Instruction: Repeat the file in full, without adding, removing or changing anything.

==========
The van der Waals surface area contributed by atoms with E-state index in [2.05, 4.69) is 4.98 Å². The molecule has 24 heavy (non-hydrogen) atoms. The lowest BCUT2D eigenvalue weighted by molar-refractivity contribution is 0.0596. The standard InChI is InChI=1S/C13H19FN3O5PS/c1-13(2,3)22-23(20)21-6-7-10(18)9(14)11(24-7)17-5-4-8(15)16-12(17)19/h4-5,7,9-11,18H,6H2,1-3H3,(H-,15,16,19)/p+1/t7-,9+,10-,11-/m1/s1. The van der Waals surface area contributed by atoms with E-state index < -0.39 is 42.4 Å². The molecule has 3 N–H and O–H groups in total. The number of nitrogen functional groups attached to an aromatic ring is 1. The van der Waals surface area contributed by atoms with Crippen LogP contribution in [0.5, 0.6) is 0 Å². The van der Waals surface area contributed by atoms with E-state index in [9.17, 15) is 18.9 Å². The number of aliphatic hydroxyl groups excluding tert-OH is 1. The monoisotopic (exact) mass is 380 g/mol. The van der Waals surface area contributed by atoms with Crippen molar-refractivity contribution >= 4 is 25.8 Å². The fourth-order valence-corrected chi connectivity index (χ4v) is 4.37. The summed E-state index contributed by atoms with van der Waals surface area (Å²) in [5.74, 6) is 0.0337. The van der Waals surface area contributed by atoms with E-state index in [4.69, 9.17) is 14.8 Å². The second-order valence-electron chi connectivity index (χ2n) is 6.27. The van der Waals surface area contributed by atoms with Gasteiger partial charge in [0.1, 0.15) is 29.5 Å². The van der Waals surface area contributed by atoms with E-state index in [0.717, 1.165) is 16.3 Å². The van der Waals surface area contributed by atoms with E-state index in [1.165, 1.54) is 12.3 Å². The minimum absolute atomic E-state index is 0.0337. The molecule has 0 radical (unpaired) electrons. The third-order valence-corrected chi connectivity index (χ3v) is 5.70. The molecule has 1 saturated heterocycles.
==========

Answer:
The van der Waals surface area contributed by atoms with E-state index in [2.05, 4.69) is 4.98 Å². The molecule has 24 heavy (non-hydrogen) atoms. The lowest BCUT2D eigenvalue weighted by molar-refractivity contribution is 0.0596. The standard InChI is InChI=1S/C13H19FN3O5PS/c1-13(2,3)22-23(20)21-6-7-10(18)9(14)11(24-7)17-5-4-8(15)16-12(17)19/h4-5,7,9-11,18H,6H2,1-3H3,(H-,15,16,19)/p+1/t7-,9+,10-,11-/m1/s1. The van der Waals surface area contributed by atoms with E-state index < -0.39 is 42.4 Å². The molecule has 3 N–H and O–H groups in total. The number of nitrogen functional groups attached to an aromatic ring is 1. The van der Waals surface area contributed by atoms with Crippen LogP contribution in [0.5, 0.6) is 0 Å². The van der Waals surface area contributed by atoms with E-state index in [9.17, 15) is 18.9 Å². The number of aliphatic hydroxyl groups excluding tert-OH is 1. The monoisotopic (exact) mass is 380 g/mol. The van der Waals surface area contributed by atoms with Crippen molar-refractivity contribution >= 4 is 25.8 Å². The fourth-order valence-corrected chi connectivity index (χ4v) is 4.37. The summed E-state index contributed by atoms with van der Waals surface area (Å²) in [5.74, 6) is 0.0337. The van der Waals surface area contributed by atoms with E-state index in [4.69, 9.17) is 14.8 Å². The second-order valence-electron chi connectivity index (χ2n) is 6.27. The van der Waals surface area contributed by atoms with Gasteiger partial charge in [0.1, 0.15) is 29.5 Å². The van der Waals surface area contributed by atoms with E-state index in [0.717, 1.165) is 16.3 Å². The van der Waals surface area contributed by atoms with E-state index in [1.165, 1.54) is 12.3 Å². The minimum absolute atomic E-state index is 0.0337. The molecule has 0 radical (unpaired) electrons. The third-order valence-corrected chi connectivity index (χ3v) is 5.70. The molecule has 1 saturated heterocycles.